Monday, March 31, 2014

A classic case of biased story focus

We've pointed out ad nauseam the way story selection bias provides an avenue for ideological bias to find its way into PolitiFact's fact checks.  But bias can also easily find its way into a story through the story's focus.

We've got a classic example.

March 25, 2014
Image from PolitiFact.com

PolitiFact picked up on a Facebook meme (see image to right) noting a radical increase in the number of black children born with no father in the home.  The graphic implies, via its concluding question, that Great Society programs carried responsibility for the increase.

PolitiFact found that statistics backing the claim were sketchy and that the 7 percent claim in particular wasn't supported.  So,  yes there as an increase, but not to the extent the graphic suggests.

PolitiFact reminds readers that correlation isn't causation, and uses the implied claim about the "Great Society" program as part of its justification for ruling the claim flatly "False" on its trademarked "Truth-O-Meter."

March 28, 2014

Skip forward all of three days and we have a similar case, this one published by PolitiFact Rhode Island.  Again we have a would-be claim of fact married to an implied argument that one party's policies are responsible.

Image from PolitiFact.com
PolitiFact found that the facts were not quite as suggested.  Via three measures, nine of 10 of the poorest states were "red," which was determined by how the states voted in the 2012 election.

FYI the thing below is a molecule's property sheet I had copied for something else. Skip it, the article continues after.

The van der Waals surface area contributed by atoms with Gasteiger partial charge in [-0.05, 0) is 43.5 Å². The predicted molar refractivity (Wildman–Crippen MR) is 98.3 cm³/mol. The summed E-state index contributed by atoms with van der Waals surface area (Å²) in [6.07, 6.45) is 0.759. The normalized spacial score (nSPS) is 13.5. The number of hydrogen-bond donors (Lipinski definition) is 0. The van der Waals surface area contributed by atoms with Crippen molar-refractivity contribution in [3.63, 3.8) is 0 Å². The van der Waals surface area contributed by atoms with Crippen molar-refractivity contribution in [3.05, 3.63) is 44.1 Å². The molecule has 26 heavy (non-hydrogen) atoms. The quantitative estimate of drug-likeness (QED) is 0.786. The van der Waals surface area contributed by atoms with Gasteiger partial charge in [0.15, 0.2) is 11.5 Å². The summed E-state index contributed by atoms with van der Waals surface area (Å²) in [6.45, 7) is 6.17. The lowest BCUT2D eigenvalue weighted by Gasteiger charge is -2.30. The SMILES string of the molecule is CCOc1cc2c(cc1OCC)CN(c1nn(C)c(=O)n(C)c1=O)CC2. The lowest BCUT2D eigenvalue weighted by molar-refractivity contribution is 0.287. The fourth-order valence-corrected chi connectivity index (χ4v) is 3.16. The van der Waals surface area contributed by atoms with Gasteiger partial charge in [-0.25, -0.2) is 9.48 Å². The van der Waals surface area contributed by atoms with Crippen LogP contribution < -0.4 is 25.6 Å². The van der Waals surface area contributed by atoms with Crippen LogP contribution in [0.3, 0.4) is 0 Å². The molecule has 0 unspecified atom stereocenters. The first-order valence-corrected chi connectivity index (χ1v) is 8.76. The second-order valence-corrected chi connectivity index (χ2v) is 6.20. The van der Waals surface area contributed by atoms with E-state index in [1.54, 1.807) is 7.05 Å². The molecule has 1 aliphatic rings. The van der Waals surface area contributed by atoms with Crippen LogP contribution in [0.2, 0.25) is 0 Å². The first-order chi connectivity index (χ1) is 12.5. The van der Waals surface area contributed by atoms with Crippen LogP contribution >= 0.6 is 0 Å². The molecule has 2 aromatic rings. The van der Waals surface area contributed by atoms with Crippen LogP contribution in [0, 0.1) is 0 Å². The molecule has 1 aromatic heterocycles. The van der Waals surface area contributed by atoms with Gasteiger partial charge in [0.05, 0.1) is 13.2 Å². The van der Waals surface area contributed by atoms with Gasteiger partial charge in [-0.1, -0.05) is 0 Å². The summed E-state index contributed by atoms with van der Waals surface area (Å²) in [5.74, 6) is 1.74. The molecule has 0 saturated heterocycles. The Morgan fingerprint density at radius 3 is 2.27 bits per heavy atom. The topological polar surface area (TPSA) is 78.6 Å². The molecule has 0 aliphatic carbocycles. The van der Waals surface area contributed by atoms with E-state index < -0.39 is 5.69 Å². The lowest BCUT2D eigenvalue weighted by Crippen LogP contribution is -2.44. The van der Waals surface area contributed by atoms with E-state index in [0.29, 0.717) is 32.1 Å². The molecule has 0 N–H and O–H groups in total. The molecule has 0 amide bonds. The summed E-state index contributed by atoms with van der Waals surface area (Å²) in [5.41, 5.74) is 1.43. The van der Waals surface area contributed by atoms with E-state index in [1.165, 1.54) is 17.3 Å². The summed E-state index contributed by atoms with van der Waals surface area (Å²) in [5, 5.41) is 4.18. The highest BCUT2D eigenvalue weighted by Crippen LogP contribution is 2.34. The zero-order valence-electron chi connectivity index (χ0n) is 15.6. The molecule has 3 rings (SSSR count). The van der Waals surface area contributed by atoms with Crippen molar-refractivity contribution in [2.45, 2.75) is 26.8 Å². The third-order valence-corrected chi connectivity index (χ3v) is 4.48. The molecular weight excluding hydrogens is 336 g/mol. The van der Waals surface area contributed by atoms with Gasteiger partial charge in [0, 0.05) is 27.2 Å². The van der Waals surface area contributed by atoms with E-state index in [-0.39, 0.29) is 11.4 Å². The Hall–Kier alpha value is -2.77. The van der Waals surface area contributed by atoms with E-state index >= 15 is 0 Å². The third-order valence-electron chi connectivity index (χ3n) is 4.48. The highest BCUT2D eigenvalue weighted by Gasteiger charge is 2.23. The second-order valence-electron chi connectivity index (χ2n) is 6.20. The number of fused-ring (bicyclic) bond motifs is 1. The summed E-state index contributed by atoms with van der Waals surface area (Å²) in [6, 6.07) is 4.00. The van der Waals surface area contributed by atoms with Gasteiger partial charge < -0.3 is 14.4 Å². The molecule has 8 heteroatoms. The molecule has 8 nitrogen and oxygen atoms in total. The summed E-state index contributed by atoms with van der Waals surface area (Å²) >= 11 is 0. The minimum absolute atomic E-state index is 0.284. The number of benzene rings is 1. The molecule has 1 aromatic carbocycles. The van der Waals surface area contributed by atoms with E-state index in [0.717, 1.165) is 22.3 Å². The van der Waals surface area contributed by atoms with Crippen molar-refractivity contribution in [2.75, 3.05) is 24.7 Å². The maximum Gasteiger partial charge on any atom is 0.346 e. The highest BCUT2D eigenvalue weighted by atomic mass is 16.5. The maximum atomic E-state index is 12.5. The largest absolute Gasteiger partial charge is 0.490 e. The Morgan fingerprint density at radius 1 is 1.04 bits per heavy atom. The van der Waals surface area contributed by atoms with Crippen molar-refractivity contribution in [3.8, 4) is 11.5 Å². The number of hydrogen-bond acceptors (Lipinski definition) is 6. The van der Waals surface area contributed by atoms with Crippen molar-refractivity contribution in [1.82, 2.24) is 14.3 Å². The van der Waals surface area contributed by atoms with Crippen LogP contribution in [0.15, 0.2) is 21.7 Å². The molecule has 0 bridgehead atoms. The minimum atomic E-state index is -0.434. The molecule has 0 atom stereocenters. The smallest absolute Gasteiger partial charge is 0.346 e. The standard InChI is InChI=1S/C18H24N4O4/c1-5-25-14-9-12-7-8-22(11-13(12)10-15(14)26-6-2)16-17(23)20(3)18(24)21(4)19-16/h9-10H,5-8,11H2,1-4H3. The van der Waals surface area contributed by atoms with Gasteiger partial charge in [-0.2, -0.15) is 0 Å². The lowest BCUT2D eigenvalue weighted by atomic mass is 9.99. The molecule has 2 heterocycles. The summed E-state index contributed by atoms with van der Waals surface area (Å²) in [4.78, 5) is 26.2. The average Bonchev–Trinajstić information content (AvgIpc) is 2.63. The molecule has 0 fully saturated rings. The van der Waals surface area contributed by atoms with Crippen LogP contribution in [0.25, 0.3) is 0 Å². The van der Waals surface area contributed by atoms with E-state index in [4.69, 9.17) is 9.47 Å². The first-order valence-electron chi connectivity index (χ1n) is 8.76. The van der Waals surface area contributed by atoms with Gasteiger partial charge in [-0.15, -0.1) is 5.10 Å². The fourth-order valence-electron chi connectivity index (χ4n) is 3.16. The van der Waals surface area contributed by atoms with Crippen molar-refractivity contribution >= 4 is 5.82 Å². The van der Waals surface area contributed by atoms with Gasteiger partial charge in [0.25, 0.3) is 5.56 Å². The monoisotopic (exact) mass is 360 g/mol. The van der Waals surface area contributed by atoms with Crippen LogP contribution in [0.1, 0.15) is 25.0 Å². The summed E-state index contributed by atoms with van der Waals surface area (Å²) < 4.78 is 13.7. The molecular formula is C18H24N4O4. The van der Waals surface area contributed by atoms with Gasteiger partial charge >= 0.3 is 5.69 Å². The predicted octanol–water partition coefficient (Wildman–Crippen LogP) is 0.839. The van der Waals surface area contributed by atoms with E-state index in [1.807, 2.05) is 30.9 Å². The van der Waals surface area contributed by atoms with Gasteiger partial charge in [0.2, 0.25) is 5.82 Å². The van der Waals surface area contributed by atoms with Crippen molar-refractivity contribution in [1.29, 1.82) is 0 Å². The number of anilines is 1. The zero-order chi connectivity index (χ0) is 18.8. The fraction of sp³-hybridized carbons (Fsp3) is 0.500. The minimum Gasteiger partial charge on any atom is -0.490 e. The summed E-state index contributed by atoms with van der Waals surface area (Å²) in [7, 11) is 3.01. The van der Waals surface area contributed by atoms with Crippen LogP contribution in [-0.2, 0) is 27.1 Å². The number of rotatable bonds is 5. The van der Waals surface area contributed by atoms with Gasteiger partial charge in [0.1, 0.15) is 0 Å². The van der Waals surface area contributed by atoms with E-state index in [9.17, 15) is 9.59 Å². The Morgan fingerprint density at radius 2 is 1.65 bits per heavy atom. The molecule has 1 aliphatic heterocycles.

But when PolitiFact factored in cost-of-living data on top of individual income, the numbers went awry.  Four of 10 of the poorest states were blue states, with deep blue California coming in at No. 1.

And with that, PolitiFact administered a "Mostly True" rating using its trademarked "Truth-O-Meter."

What about the part of the graphic implicitly blaming low incomes on "Republican economic policies"?

PolitiFact chose not to consider that part of the claim when making its ruling.  Does the claim carry any real meaning without the accompanying argument about Republican economic policies?  We don't see it.

In these types of cases, it is PolitiFact that misleads by selectively ignoring the context.  And it's worth noting that the data associated with the "Great Society" argument show a more significant trend relative to the "poorest states" argument.

Celebrate, liberals!  Your Facebook meme is "Mostly True" while the conservatives' attempt is "False"!  PolitiFact says so.




Clarification Dec. 14, 2015: Removed a couple of unneeded words that made the opening paragraph less clear.

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